As an Arch user: what are some of the Arch things which you are supposed to know about, but actually haven't taken the time to learn and have been avoiding?

Hello :innocent:

I have been running Arch for some time now, there are some things which I know I should be knowing and had a breakthrough understanding loooong time ago. But I have been lazy, dodging, choosing to be stupid all the time. I have not been very responsible Arch user because of that. After being away for nearly 2 years from arch/linux I am looking to change that from today on!

This thread is for being honest to yourself and choosing to fix the issues, which you are aware you are having with arch/linux knowledge! So doing research on your own, will really be the best (after all, that is your own curiosity on a given subject).

Also I am somewhat curious… what similar third world problems, the more senior Arch masters are having :rofl: it would be so interesting to know!

So here are my rookie problems which I can instantly think of:

  1. Git - an required skill to host your dotfiles (minimally, at least for that!). I have used it and tried it, but not 100% understood it. Right now without looking up a guide, I wouldn’t know how to properly push & pull or generally work with it, including the site (yet I manually download .zip & .dotfiles regularly from there).
  2. Manually installing AUR packages with makepkg. Not for once I have considered learning about PKGBUILD files. Reason: discovered yaourt, then yay. I think a big breakthrough awaits me right there. This point right here feels like a curse to me :stuck_out_tongue: I have tasted the devil known as aur helpers and became dependent on them.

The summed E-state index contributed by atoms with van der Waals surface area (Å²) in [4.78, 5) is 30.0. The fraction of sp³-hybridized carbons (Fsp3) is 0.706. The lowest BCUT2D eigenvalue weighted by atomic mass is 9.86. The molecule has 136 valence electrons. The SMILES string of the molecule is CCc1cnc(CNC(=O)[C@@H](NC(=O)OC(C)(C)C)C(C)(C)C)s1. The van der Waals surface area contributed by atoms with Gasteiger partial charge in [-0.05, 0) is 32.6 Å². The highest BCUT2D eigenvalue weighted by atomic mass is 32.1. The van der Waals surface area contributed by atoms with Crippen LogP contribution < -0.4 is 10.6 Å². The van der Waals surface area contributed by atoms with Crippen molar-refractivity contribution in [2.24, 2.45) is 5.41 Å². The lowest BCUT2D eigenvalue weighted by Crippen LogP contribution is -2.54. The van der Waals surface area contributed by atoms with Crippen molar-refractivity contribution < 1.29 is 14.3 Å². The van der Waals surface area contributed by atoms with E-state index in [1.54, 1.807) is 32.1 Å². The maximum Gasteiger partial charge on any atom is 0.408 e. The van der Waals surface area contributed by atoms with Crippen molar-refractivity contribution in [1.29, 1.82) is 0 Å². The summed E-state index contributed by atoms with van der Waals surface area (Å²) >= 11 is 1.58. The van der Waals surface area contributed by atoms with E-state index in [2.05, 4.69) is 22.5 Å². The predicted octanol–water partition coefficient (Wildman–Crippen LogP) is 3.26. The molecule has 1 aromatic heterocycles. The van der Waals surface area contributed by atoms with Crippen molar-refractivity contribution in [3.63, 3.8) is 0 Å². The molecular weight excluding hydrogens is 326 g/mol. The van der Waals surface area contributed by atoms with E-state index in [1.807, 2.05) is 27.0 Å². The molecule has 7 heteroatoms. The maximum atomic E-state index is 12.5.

3. Not entirely understanding linux file structure, what actually is inside the / for example: /dev, /etc, /opt, /run, /srv, /tmp, /var. What stuff gets placed where, for Why they exist and what they do.
  4. When installing stuff with either yay or pacman -S, I don’t know where the files actually get downloaded on my system temporarily, and get placed after building. My basic usage will be in /home/.config 99% of the time, maybe a basic rice or a basic change of something.
  5. Installing fonts on arch/linux, feels extremely intimidating to me. Sometimes I know I can install a font from pacman or yay if know the font name (but then again, I don’t know where the files go anyway on my system…), but other times for a custom font which is not in the repo it’s not easy to figure out how to install, or where to place the files.

LOL, I’ve been using Git for 2 years, and I’m still far from understanding it in at least 50% :rofl: I believe only Linus Torvalds understands 100%.

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If 50% understanding = effortlessly working at least with your dotfiles, properly doing commit, pushing and pulling (and all those other git terms - sorry I lack understanding of them in this given moment) via terminal. And understanding this specific process correctly. Then this is exactly what I want and are looking to change in me!

So… perhaps I’ll begin with this today :sweat_smile: even if it takes me a few days, I kind of like to make a tutorial out of anything if I learn something new. Just to help similarly MS windows brain damaged users like myself (not to offend anyone :P) to transition and settle more comfortably onto Arch! There is just something when writing out a tutorial, it makes one to understand a subject better too.

If it comes to 2 - 4: a good resource is wiki: Arch package guidelines.